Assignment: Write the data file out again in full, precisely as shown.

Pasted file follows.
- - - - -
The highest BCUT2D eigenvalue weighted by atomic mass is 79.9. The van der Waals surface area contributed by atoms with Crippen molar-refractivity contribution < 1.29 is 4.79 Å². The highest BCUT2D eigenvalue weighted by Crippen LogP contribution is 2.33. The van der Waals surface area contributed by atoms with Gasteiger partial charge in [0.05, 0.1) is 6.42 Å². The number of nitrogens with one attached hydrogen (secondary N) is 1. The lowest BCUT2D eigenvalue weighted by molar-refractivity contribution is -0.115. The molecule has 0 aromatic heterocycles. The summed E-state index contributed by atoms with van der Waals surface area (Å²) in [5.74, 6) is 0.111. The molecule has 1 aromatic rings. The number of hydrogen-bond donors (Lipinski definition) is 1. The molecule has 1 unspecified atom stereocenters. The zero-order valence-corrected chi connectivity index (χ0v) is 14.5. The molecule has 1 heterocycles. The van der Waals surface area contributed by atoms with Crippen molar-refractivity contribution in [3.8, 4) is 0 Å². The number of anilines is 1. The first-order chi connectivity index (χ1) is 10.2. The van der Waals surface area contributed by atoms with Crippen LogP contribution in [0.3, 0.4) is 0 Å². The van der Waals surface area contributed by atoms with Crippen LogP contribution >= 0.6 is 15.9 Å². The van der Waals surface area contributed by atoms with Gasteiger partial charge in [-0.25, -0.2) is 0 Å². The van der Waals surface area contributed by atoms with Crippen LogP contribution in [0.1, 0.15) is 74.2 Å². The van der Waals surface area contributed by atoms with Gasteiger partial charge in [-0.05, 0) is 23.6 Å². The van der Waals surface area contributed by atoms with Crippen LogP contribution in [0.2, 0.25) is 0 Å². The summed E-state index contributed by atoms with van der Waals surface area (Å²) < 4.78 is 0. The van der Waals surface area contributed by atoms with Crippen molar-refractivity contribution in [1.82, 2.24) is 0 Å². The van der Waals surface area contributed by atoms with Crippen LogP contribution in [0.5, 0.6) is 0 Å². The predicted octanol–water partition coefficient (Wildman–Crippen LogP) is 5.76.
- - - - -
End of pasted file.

The highest BCUT2D eigenvalue weighted by atomic mass is 79.9. The van der Waals surface area contributed by atoms with Crippen molar-refractivity contribution < 1.29 is 4.79 Å². The highest BCUT2D eigenvalue weighted by Crippen LogP contribution is 2.33. The van der Waals surface area contributed by atoms with Gasteiger partial charge in [0.05, 0.1) is 6.42 Å². The number of nitrogens with one attached hydrogen (secondary N) is 1. The lowest BCUT2D eigenvalue weighted by molar-refractivity contribution is -0.115. The molecule has 0 aromatic heterocycles. The summed E-state index contributed by atoms with van der Waals surface area (Å²) in [5.74, 6) is 0.111. The molecule has 1 aromatic rings. The number of hydrogen-bond donors (Lipinski definition) is 1. The molecule has 1 unspecified atom stereocenters. The zero-order valence-corrected chi connectivity index (χ0v) is 14.5. The molecule has 1 heterocycles. The van der Waals surface area contributed by atoms with Crippen molar-refractivity contribution in [3.8, 4) is 0 Å². The number of anilines is 1. The first-order chi connectivity index (χ1) is 10.2. The van der Waals surface area contributed by atoms with Crippen LogP contribution in [0.3, 0.4) is 0 Å². The van der Waals surface area contributed by atoms with Crippen LogP contribution >= 0.6 is 15.9 Å². The van der Waals surface area contributed by atoms with Gasteiger partial charge in [-0.25, -0.2) is 0 Å². The van der Waals surface area contributed by atoms with Crippen LogP contribution in [0.1, 0.15) is 74.2 Å². The van der Waals surface area contributed by atoms with Gasteiger partial charge in [-0.05, 0) is 23.6 Å². The van der Waals surface area contributed by atoms with Crippen LogP contribution in [0.2, 0.25) is 0 Å². The summed E-state index contributed by atoms with van der Waals surface area (Å²) < 4.78 is 0. The van der Waals surface area contributed by atoms with Crippen molar-refractivity contribution in [1.82, 2.24) is 0 Å². The van der Waals surface area contributed by atoms with Crippen LogP contribution in [0.5, 0.6) is 0 Å². The predicted octanol–water partition coefficient (Wildman–Crippen LogP) is 5.76.